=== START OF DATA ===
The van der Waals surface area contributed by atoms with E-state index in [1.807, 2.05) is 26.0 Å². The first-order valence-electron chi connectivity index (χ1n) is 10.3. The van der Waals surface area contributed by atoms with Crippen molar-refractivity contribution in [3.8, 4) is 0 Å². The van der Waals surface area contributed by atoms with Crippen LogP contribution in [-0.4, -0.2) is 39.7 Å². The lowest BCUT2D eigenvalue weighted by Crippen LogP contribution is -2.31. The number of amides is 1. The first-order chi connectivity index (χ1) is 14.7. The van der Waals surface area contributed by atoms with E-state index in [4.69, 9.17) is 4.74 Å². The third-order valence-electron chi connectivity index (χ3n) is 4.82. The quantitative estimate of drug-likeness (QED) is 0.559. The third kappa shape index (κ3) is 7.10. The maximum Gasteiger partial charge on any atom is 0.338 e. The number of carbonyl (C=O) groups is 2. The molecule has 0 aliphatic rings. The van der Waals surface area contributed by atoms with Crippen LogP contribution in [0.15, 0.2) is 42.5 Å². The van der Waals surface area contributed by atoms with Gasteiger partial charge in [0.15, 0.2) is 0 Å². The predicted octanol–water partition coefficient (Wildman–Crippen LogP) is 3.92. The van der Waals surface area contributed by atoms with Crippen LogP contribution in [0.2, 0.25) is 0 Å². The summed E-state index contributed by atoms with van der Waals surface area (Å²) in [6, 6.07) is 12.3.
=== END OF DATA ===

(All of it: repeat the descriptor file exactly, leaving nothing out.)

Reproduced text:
The van der Waals surface area contributed by atoms with E-state index in [1.807, 2.05) is 26.0 Å². The first-order valence-electron chi connectivity index (χ1n) is 10.3. The van der Waals surface area contributed by atoms with Crippen molar-refractivity contribution in [3.8, 4) is 0 Å². The van der Waals surface area contributed by atoms with Crippen LogP contribution in [-0.4, -0.2) is 39.7 Å². The lowest BCUT2D eigenvalue weighted by Crippen LogP contribution is -2.31. The number of amides is 1. The first-order chi connectivity index (χ1) is 14.7. The van der Waals surface area contributed by atoms with E-state index in [4.69, 9.17) is 4.74 Å². The third-order valence-electron chi connectivity index (χ3n) is 4.82. The quantitative estimate of drug-likeness (QED) is 0.559. The third kappa shape index (κ3) is 7.10. The maximum Gasteiger partial charge on any atom is 0.338 e. The number of carbonyl (C=O) groups is 2. The molecule has 0 aliphatic rings. The van der Waals surface area contributed by atoms with Crippen LogP contribution in [0.15, 0.2) is 42.5 Å². The van der Waals surface area contributed by atoms with Gasteiger partial charge in [0.15, 0.2) is 0 Å². The predicted octanol–water partition coefficient (Wildman–Crippen LogP) is 3.92. The van der Waals surface area contributed by atoms with Crippen LogP contribution in [0.2, 0.25) is 0 Å². The summed E-state index contributed by atoms with van der Waals surface area (Å²) in [6, 6.07) is 12.3.